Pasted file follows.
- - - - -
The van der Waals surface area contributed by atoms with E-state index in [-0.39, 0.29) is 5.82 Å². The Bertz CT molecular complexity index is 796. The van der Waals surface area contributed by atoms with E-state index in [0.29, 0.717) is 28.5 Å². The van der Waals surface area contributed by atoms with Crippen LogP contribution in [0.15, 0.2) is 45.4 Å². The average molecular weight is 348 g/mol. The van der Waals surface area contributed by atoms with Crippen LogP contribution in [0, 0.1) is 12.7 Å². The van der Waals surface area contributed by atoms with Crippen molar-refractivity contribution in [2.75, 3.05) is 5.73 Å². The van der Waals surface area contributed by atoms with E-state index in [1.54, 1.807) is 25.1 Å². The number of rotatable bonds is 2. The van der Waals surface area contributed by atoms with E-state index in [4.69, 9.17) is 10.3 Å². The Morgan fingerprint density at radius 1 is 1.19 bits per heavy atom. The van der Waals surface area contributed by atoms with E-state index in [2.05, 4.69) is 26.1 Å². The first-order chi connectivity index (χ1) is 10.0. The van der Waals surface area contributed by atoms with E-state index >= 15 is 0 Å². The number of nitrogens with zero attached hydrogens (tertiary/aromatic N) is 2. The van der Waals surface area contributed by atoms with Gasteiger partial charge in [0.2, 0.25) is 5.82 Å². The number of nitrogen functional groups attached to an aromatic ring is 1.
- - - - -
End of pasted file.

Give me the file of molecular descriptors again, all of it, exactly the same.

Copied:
The van der Waals surface area contributed by atoms with E-state index in [-0.39, 0.29) is 5.82 Å². The Bertz CT molecular complexity index is 796. The van der Waals surface area contributed by atoms with E-state index in [0.29, 0.717) is 28.5 Å². The van der Waals surface area contributed by atoms with Crippen LogP contribution in [0.15, 0.2) is 45.4 Å². The average molecular weight is 348 g/mol. The van der Waals surface area contributed by atoms with Crippen LogP contribution in [0, 0.1) is 12.7 Å². The van der Waals surface area contributed by atoms with Crippen molar-refractivity contribution in [2.75, 3.05) is 5.73 Å². The van der Waals surface area contributed by atoms with E-state index in [1.54, 1.807) is 25.1 Å². The number of rotatable bonds is 2. The van der Waals surface area contributed by atoms with E-state index in [4.69, 9.17) is 10.3 Å². The Morgan fingerprint density at radius 1 is 1.19 bits per heavy atom. The van der Waals surface area contributed by atoms with E-state index in [2.05, 4.69) is 26.1 Å². The first-order chi connectivity index (χ1) is 10.0. The van der Waals surface area contributed by atoms with E-state index >= 15 is 0 Å². The number of nitrogens with zero attached hydrogens (tertiary/aromatic N) is 2. The van der Waals surface area contributed by atoms with Gasteiger partial charge in [0.2, 0.25) is 5.82 Å². The number of nitrogen functional groups attached to an aromatic ring is 1.